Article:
KEY DATA: Starts: -9.5%; 1-Family: -13.4%; Multi-Family: -0.8%; Permits: +0.3%; 1-Family: -3.8%; Multi-Family: +8.9%
IN A NUTSHELL: “Home construction may have moderated in April, but with permit requests well above starts, the slowdown should turnaround quickly.”
WHAT IT MEANS: The housing market is on fire, at least as far as prices are concerned. As for home construction, that is a puzzle. It was expected that housing starts would rise in April, even though the March level was already extremely high. Instead, it dropped sharply, as single-family construction cratered. Multi-family activity was down only modestly. But the data were bizarre. Starts were up in the Northeast and the West, but there was a massive 34.8% falloff in the Midwest and a large 11.5% drop in the South. Why the declines were so large in the South and Midwest, I have no idea, other than to say we should wait to see what the May numbers look like. And my guess is that construction will rebound sharply. Permit requests remained robust in April and for the past three months, they have run, on average, about ten percent above starts. Builders don’t pay for permits so they can sit around, so look for a construction to jump in the next few months. Much of that, though, will likely be in multi-family units, as single-family permit requests are running just over two percent more than starts.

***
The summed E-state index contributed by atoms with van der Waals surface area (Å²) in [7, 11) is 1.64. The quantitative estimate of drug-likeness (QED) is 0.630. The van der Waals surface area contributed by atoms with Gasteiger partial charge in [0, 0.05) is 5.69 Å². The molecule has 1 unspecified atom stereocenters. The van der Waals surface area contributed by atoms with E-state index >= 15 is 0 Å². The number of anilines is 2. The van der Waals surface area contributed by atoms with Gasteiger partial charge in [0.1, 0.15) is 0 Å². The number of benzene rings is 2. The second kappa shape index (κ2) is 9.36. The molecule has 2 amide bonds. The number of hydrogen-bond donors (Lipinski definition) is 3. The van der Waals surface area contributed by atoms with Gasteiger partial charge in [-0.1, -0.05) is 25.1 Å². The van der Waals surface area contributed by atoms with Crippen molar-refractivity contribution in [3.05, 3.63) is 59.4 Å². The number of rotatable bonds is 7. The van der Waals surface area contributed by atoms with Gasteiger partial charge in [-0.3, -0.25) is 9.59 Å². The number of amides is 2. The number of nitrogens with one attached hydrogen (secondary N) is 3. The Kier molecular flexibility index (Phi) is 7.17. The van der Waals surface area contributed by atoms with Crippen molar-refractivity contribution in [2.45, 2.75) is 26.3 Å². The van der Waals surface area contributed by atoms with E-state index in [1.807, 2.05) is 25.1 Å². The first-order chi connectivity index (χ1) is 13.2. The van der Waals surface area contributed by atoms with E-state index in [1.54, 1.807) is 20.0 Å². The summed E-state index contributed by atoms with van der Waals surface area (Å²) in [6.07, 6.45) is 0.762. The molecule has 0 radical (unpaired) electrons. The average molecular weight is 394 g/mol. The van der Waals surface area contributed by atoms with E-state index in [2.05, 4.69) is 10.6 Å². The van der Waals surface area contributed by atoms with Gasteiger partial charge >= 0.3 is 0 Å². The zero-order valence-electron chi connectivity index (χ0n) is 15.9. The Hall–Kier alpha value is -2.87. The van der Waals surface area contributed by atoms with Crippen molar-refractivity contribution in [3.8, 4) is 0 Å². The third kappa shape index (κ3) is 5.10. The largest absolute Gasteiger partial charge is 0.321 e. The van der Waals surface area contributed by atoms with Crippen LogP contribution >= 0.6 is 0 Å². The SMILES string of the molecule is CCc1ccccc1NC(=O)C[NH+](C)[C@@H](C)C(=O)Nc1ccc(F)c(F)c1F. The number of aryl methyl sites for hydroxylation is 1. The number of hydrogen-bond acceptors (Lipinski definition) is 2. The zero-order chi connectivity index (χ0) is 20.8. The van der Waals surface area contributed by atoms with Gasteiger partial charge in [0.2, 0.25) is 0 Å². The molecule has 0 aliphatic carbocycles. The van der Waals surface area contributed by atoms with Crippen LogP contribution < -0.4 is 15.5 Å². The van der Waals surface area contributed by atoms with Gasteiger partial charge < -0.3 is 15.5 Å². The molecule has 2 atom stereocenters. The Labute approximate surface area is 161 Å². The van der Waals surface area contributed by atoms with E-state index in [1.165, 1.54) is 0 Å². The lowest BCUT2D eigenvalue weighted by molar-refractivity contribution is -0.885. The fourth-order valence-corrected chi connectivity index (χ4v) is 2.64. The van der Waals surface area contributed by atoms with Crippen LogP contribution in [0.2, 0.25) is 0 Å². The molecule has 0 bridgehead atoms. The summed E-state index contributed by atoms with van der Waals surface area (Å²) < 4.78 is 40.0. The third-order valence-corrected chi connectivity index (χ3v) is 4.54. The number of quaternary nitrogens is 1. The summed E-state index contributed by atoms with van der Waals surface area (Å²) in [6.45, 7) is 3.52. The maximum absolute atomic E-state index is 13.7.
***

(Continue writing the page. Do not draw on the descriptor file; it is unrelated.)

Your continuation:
Yesterday, the National Association of Home Builders released its May Housing Market Index and confidence remained at an extraordinarily high level. It may have come down from the all-time high of 90 (out of 100) set last November, but that is misleading. The May reading of 83 is eleven points above the high seen during the housing bubble. The housing market is just fine.IMPLICATIONS:The issues facing housing is supply, or a lack thereof, and as a result, prices. The number of homes under construction is rising minimally and the number of homes completed fell in April, so buyers will still have a tough time of it, especially since prices will likely continue to rise. That is true for both the new and existing market. In the new home segment, there is not only a shortfall of homes available to be purchased, but construction costs are surging. A lack of labor and rising materials costs, when coupled with higher demand and rising mortgage rates is not good news for buyers. This sector is an example of the problems with the global supply chain that have erupted since the pandemic hit. The interdependence of suppliers across the world was put under tremendous pressure by the pandemic, which hit countries at different times and magnitudes. A breakdown in multiple areas, coupled with the limited number of suppliers, has led to a massive shortage of a wide range of products. On top of that there were trade barriers constructed and trade wars that further hurt the free flow of goods. How long it will take to get the supply chain back to normal is anyone’s guess. That is really troublesome as countries reopen and demand surges. We are not talking about a normal rise in consumption and production, but a sudden acceleration. Without the ability to ramp up supply, demand will continue to outstrip supplyand as every economics 101 professor will tell you, that means prices will rise. That will likely continue until the supply chain is operating efficiently. Since that is dependent on how long it takes for the pandemic to fade, it is impossible to put a time frame on it. Investors need to start getting used to higher inflation, and while the Fed may not move anytime soon, market rates almost certainly will.